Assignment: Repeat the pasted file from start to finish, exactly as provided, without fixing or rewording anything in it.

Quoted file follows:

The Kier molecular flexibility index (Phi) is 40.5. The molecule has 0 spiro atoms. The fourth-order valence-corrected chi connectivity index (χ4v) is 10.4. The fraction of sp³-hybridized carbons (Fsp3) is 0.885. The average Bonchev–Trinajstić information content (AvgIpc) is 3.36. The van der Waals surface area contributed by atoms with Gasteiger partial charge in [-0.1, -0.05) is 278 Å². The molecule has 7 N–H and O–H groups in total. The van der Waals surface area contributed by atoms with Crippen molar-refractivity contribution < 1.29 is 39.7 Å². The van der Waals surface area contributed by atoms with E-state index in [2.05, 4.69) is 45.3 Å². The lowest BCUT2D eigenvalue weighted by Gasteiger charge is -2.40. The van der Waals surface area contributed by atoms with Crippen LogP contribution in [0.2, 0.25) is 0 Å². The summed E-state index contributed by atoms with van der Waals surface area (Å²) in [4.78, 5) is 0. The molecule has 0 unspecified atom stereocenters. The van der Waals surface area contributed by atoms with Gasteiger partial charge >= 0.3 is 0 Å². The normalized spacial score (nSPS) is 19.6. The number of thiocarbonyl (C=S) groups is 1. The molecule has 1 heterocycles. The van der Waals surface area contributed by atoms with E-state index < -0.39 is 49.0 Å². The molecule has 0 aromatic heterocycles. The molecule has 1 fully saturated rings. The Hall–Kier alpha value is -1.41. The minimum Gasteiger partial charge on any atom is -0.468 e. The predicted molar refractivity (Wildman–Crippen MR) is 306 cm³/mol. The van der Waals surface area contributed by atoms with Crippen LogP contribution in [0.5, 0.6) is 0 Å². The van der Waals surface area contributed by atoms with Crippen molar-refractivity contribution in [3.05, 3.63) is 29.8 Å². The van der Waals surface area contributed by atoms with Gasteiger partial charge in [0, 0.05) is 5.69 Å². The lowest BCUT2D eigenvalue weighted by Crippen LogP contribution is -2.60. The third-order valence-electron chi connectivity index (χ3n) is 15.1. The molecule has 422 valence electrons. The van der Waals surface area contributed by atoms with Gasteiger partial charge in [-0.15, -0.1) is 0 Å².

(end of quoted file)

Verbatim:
The Kier molecular flexibility index (Phi) is 40.5. The molecule has 0 spiro atoms. The fourth-order valence-corrected chi connectivity index (χ4v) is 10.4. The fraction of sp³-hybridized carbons (Fsp3) is 0.885. The average Bonchev–Trinajstić information content (AvgIpc) is 3.36. The van der Waals surface area contributed by atoms with Gasteiger partial charge in [-0.1, -0.05) is 278 Å². The molecule has 7 N–H and O–H groups in total. The van der Waals surface area contributed by atoms with Crippen molar-refractivity contribution < 1.29 is 39.7 Å². The van der Waals surface area contributed by atoms with E-state index in [2.05, 4.69) is 45.3 Å². The lowest BCUT2D eigenvalue weighted by Gasteiger charge is -2.40. The van der Waals surface area contributed by atoms with Crippen LogP contribution in [0.2, 0.25) is 0 Å². The summed E-state index contributed by atoms with van der Waals surface area (Å²) in [4.78, 5) is 0. The molecule has 0 unspecified atom stereocenters. The van der Waals surface area contributed by atoms with Gasteiger partial charge >= 0.3 is 0 Å². The normalized spacial score (nSPS) is 19.6. The number of thiocarbonyl (C=S) groups is 1. The molecule has 1 heterocycles. The van der Waals surface area contributed by atoms with E-state index < -0.39 is 49.0 Å². The molecule has 0 aromatic heterocycles. The molecule has 1 fully saturated rings. The Hall–Kier alpha value is -1.41. The minimum Gasteiger partial charge on any atom is -0.468 e. The predicted molar refractivity (Wildman–Crippen MR) is 306 cm³/mol. The van der Waals surface area contributed by atoms with Crippen LogP contribution in [0.5, 0.6) is 0 Å². The van der Waals surface area contributed by atoms with Crippen molar-refractivity contribution in [3.05, 3.63) is 29.8 Å². The van der Waals surface area contributed by atoms with Gasteiger partial charge in [0, 0.05) is 5.69 Å². The lowest BCUT2D eigenvalue weighted by Crippen LogP contribution is -2.60. The third-order valence-electron chi connectivity index (χ3n) is 15.1. The molecule has 422 valence electrons. The van der Waals surface area contributed by atoms with Gasteiger partial charge in [-0.15, -0.1) is 0 Å².